Another school has banned mobile phones but research shows bans don’t stop bullying or improve student grades
This week, one Sydney high school made headlines for banning mobile phones during school hours. Phones can come to school but must stay in locked pouches allowing teachers to “focus on educating students”.
This follows other recent phone bans at both public and private schools around Australia. In 2020, Victoria banned phones for all state primary and secondary schools and many private schools, while prestigious Sydney girls school SCEGGS Darlinghurst banned phones in May 2022.
This is part of a worldwide trend. In a move popular with parents, schools and governments see phone bans as a way to fix bullying and student disengagement.
But research shows banning doesn’t resolve these problems. Instead, we need to educate students about how to manage these problems.
Schools in the firing line
Schools have certainly been thrown into the firing line when it comes to helping young people grapple with technology. Anecdotally, phone bans are supposed to ensure students behave better and pay more attention in class.
However, genuinely resolving issues like these in the long term is not simple. Removing one variable – a phone – cannot address the complexity needed to resolve them.
The purpose of school is to support children to develop the skills, knowledge and dispositions needed for the era in which they live.
Given we live in a digital era, the question we should be asking is not, “should we ban phones or not”. It should be how can schools support young people to engage with technology in an empowered and positive way? And where does banning mobile phones fit into this?
The research says bans don’t work
From talking to teachers for my work, I know that phones in classrooms can be frustrating. If phones are not silenced or turned over, students can be momentarily distracted if a notification comes up.
But rigorous peer-reviewed research shows banning mobile phones in class have no impact on students’ academic performance. It does not harm or improve academic results in the long-term. A 2020 Swedish study examined high school students grade points (or marks) before and after a year-long mobile phone ban and found no impact.
Despite concerns, research shows mobile phones have generally been found not to disrupt teachers instructing students. This is because students mostly pick them up between tasks or at the end of lessons.
Research also tells us traditional (in-person) bullying continues to be more prevalent than cyberbullying around the world. So, removing one device for six hours a day will not stop bullying.
When thinking about phones in schools, there are three bigger issues we need to think about, beyond simply banning them at the school gate.
1. Living in a distracting world
A 2018 Udemy survey found 36% of millennials and Gen Z employees spend more than two hours checking their smartphones for personal activities during the workday. In real terms, the 40 hour week has turned into a 30 hour work week, plus ten hours on your phone.
So, we know students need to learn how to work and be productive when they are in a technology-immersed world.
This is not to say classrooms should become a free-for-all TikTok fest whenever students feel the urge to go online. But we need to support children to learn how to concentrate and function in a digitally-saturated world.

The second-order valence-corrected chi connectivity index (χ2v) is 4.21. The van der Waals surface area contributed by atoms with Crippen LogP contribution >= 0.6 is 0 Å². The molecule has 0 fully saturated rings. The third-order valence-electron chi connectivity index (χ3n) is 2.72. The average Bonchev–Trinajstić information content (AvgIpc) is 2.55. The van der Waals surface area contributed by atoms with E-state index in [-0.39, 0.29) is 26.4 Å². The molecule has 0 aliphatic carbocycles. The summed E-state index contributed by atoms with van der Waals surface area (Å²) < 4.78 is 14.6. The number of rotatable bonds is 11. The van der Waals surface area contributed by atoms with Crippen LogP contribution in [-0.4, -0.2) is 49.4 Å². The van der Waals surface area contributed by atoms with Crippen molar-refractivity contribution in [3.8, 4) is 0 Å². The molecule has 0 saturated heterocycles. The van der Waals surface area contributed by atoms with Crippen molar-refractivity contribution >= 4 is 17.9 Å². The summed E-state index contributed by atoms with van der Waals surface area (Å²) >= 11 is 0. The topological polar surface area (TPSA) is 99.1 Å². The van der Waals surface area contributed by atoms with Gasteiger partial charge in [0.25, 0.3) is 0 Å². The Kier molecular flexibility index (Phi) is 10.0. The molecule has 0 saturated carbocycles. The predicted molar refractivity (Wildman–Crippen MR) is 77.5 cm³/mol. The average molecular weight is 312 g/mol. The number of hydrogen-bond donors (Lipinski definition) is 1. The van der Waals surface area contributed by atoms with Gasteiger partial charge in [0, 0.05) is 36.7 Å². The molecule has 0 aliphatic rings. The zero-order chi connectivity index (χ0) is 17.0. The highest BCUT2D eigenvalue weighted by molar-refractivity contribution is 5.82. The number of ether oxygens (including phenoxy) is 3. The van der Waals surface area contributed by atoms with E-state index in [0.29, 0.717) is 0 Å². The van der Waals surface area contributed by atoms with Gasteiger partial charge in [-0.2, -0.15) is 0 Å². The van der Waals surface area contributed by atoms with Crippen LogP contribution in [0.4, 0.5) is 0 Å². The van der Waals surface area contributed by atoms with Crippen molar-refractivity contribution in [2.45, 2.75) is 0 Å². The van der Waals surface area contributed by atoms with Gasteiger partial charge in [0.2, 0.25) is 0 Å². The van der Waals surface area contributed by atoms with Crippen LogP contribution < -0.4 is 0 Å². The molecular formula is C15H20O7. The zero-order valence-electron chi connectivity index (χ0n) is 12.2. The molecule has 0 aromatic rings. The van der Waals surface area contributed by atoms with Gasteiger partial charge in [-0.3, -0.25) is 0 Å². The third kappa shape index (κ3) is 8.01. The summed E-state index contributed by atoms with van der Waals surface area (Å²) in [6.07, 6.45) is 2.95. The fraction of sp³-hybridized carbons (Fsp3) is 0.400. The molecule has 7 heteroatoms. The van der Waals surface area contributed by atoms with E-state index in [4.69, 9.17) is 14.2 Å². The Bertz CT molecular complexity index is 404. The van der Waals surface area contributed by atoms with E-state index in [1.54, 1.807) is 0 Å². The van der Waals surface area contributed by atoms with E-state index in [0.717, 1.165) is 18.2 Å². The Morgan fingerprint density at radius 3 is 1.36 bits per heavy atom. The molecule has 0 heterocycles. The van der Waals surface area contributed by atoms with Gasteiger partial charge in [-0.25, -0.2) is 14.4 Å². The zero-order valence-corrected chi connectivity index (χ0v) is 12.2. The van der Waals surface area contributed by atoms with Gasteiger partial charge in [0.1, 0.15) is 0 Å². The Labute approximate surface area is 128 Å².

2. New risks and changes to old ones
The digital era has introduced some risks and changed the nature of others and we need to specifically educate students about these.
Privacy risks have also morphed and follow us almost everywhere we go. Recent research by Internet Study Lab suggests 95% of educational apps used in schools collect personal data about students that is then on sold to third parties.
Students also need to be able to identify misinformation, manage algorithmic bias, understand commercial profiling and watch out for social isolation. And bullying of course now occurs online and follows children beyond the school gate.
Locking phones in pouches may be a short-term solution, but young people will still face these complex, technology-related issues, perhaps as soon as on the way home from school.
3. Treating children with respect
Over COVID lockdowns there was enormous reliance on children to use their devices to learn, socialise and stay mentally well. Now we are (mostly) back to normal and suddenly, young people are no longer to be trusted with a screen in the context of their schooling.
Not only is this confusing for young people, it sets up a dynamic where something they need to use everyday is seen now seen as “wrong” or “harmful”.
We need to build trust with young people and empower them with skills and positive habits to use technology well in ways that will enhance their life.
Obviously this adds more pressure and work to already stretched schools, but if phones are going to be banned, they can’t just be ignored in the classroom. There needs to be specific lessons or instruction on the issues around them.
This is no longer a “screentime” conversation. We need new knowledge and new education strategies if children are to thrive online post-COVID and beyond.
Joanne Orlando, Researcher: Digital Literacy and Digital Wellbeing, Western Sydney University
This article is republished from The Conversation under a Creative Commons license. Read the original article.